What drew you to The Residents? How has the group inspired you as an artist and musician?

Tanner: The Residents’ visuals were every bit as important as the music. The work of Poor? No! Graphics was lightyears ahead of its time. And along with Butthole Surfers, no two groups have had more of an impact on the way I approach my own design work. There’s no greater reward than working with this legendary imagery.

The Residents have a lengthy history, so organizing the archive must’ve been a massive undertaking. Where did you begin? What was your process like?

Tanner: The book took about a year and a half to complete. However, since we started this project one month before the pandemic hit, it took a lot longer than we were initially hoping. I postponed my trip to visit The Cryptic Corporation archives nearly a year until it was safer to travel. However, in the meantime, the band provided quite a bit of material that they had already digitized. But nearly all of the unreleased material had yet to be unearthed.

Before the group introduced its iconic eyeball masks in 1979, The Residents wore a wide range of costumes while performing, as seen in spread from “A Sight for Sore Eyes.” (Photo courtesy Melodic Virtue)

Care to share any exciting discoveries you made while exploring the archives? 

Tanner: There were many surprises while digging through the The Cryptic Corporation archives — unused artwork, handwritten notes and contact sheets of iconic photo shoots. A personal highlight was the blueprint of their first studio, 18-20 Sycamore St. It was where everything from “Santa Dog” up through “The Third Reich ‘n Roll” was recorded and “Vileness Fats” was filmed. And in the same box, I found a notebook that contained all of the in-progress lyrics and music video concepts for “Duck Stab! / Buster & Glen.”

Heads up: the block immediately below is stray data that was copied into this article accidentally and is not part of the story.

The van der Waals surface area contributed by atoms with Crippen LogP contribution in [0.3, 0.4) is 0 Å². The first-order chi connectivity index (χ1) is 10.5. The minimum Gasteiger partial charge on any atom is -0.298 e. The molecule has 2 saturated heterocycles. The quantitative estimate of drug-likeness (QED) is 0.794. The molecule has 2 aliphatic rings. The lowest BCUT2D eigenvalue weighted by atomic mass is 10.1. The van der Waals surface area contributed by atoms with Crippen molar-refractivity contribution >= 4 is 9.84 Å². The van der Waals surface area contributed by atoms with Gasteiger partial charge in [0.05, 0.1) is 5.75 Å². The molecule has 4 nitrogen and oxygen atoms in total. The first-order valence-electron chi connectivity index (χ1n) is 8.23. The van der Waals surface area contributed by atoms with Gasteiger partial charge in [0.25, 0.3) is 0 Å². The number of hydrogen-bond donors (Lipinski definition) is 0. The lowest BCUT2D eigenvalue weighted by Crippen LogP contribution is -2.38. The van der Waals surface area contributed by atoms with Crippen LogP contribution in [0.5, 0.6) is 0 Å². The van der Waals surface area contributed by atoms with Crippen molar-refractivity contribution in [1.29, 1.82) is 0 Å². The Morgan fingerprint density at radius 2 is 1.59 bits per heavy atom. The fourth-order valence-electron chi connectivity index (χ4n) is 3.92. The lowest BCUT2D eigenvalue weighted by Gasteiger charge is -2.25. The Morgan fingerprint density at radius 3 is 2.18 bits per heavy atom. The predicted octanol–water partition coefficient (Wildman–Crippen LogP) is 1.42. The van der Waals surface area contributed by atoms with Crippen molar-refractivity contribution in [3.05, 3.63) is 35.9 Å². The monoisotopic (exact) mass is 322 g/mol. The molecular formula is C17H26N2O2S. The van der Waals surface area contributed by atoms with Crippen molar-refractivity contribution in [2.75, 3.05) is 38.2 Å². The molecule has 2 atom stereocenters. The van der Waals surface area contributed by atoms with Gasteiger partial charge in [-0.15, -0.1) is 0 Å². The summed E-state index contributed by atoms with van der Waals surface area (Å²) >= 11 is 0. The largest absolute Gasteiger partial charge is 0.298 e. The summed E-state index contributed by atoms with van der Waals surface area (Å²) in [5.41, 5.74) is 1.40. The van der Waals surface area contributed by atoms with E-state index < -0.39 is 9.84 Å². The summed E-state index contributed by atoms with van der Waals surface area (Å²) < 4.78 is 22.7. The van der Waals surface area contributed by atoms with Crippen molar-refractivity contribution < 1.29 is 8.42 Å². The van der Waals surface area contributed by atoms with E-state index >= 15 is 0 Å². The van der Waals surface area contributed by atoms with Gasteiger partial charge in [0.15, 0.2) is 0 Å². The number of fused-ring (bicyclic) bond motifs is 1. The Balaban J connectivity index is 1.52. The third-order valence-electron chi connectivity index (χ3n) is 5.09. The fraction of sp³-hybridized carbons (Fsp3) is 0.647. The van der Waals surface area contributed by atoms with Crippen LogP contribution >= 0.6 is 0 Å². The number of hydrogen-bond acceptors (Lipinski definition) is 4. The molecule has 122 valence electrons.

Any notes that might be especially interesting to San Francisco residents about the group’s history?

Tanner: The prior tenant of The Residents’ first studio, 18-20 Sycamore St., was the magazine Western Kennel World. After the group had moved into the building, they discovered it was still full of dog photos — one of which was used on the cover of their debut EP, “Santa Dog.” 

Why do you think the influence of The Residents is especially relevant today? 

Tanner: The stories and testimonials I received were evidence of how far reaching The Residents’ influence has been. From Paul Reubens to Eric André and Danny Elfman to Zach Hill [Sacramento-born co-producer of Death Grips and drummer for Hella], their infectious output has seeped into their contemporaries’ psyche as well as musicians and performers over 30 years younger than them. And even though the band has been at it for 50 years now, they still have a few surprises up their sleeves.

Leave a Reply

The Exedra comments section is an essential part of the site. The goal of our comments policy is to help ensure it is a vibrant yet civil space. To participate, we ask that Exedra commenters please provide a first and last name. Please note that comments expressing congratulations or condolences may be published without full names. (View our full Comments Policy.)

Your email address will not be published. Required fields are marked *